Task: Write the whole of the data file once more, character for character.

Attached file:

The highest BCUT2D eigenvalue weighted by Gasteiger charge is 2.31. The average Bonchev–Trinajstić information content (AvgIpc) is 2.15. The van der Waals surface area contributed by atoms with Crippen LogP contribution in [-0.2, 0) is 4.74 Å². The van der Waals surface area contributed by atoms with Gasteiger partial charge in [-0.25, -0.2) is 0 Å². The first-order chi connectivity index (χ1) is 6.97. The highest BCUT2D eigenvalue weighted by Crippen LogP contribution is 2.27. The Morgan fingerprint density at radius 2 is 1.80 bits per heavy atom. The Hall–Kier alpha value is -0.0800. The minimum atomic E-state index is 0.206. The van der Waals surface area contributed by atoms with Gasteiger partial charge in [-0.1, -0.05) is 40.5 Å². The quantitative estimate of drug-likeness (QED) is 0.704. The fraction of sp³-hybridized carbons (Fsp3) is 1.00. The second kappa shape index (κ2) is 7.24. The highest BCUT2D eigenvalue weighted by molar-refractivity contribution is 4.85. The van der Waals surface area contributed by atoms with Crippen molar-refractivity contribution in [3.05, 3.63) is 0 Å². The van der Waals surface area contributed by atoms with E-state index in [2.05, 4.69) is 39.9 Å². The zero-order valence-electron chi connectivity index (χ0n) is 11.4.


The highest BCUT2D eigenvalue weighted by Gasteiger charge is 2.31. The average Bonchev–Trinajstić information content (AvgIpc) is 2.15. The van der Waals surface area contributed by atoms with Crippen LogP contribution in [-0.2, 0) is 4.74 Å². The van der Waals surface area contributed by atoms with Gasteiger partial charge in [-0.25, -0.2) is 0 Å². The first-order chi connectivity index (χ1) is 6.97. The highest BCUT2D eigenvalue weighted by Crippen LogP contribution is 2.27. The Morgan fingerprint density at radius 2 is 1.80 bits per heavy atom. The Hall–Kier alpha value is -0.0800. The minimum atomic E-state index is 0.206. The van der Waals surface area contributed by atoms with Gasteiger partial charge in [-0.1, -0.05) is 40.5 Å². The quantitative estimate of drug-likeness (QED) is 0.704. The fraction of sp³-hybridized carbons (Fsp3) is 1.00. The second kappa shape index (κ2) is 7.24. The highest BCUT2D eigenvalue weighted by molar-refractivity contribution is 4.85. The van der Waals surface area contributed by atoms with Crippen molar-refractivity contribution in [3.05, 3.63) is 0 Å². The van der Waals surface area contributed by atoms with E-state index in [2.05, 4.69) is 39.9 Å². The zero-order valence-electron chi connectivity index (χ0n) is 11.4.